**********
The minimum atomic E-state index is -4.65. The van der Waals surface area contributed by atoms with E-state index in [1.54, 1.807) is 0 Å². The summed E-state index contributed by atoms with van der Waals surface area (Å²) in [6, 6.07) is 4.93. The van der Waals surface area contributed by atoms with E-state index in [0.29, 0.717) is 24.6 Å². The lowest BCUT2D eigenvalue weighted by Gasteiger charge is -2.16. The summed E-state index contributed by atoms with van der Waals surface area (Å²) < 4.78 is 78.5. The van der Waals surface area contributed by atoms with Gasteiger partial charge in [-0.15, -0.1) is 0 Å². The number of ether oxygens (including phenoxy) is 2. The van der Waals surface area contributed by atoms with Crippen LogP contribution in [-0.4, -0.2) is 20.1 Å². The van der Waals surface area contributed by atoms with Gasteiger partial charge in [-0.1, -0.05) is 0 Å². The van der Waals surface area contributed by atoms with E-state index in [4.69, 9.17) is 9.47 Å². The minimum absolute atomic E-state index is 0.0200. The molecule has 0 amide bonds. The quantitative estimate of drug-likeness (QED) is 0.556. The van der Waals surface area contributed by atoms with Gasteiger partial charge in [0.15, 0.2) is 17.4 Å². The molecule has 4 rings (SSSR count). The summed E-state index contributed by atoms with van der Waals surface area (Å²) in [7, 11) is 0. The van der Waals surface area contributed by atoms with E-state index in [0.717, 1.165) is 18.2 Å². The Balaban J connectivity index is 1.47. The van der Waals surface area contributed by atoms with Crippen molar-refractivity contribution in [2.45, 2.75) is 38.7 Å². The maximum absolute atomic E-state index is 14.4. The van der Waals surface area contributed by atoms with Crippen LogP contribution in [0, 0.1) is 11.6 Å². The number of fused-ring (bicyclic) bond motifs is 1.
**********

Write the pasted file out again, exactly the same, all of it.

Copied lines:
The minimum atomic E-state index is -4.65. The van der Waals surface area contributed by atoms with E-state index in [1.54, 1.807) is 0 Å². The summed E-state index contributed by atoms with van der Waals surface area (Å²) in [6, 6.07) is 4.93. The van der Waals surface area contributed by atoms with E-state index in [0.29, 0.717) is 24.6 Å². The lowest BCUT2D eigenvalue weighted by Gasteiger charge is -2.16. The summed E-state index contributed by atoms with van der Waals surface area (Å²) < 4.78 is 78.5. The van der Waals surface area contributed by atoms with Gasteiger partial charge in [-0.15, -0.1) is 0 Å². The number of ether oxygens (including phenoxy) is 2. The van der Waals surface area contributed by atoms with Crippen LogP contribution in [-0.4, -0.2) is 20.1 Å². The van der Waals surface area contributed by atoms with Gasteiger partial charge in [-0.1, -0.05) is 0 Å². The van der Waals surface area contributed by atoms with E-state index in [4.69, 9.17) is 9.47 Å². The minimum absolute atomic E-state index is 0.0200. The molecule has 0 amide bonds. The quantitative estimate of drug-likeness (QED) is 0.556. The van der Waals surface area contributed by atoms with Gasteiger partial charge in [0.15, 0.2) is 17.4 Å². The molecule has 4 rings (SSSR count). The summed E-state index contributed by atoms with van der Waals surface area (Å²) in [7, 11) is 0. The van der Waals surface area contributed by atoms with E-state index in [0.717, 1.165) is 18.2 Å². The Balaban J connectivity index is 1.47. The van der Waals surface area contributed by atoms with Crippen molar-refractivity contribution in [2.45, 2.75) is 38.7 Å². The maximum absolute atomic E-state index is 14.4. The van der Waals surface area contributed by atoms with Crippen LogP contribution in [0, 0.1) is 11.6 Å². The number of fused-ring (bicyclic) bond motifs is 1.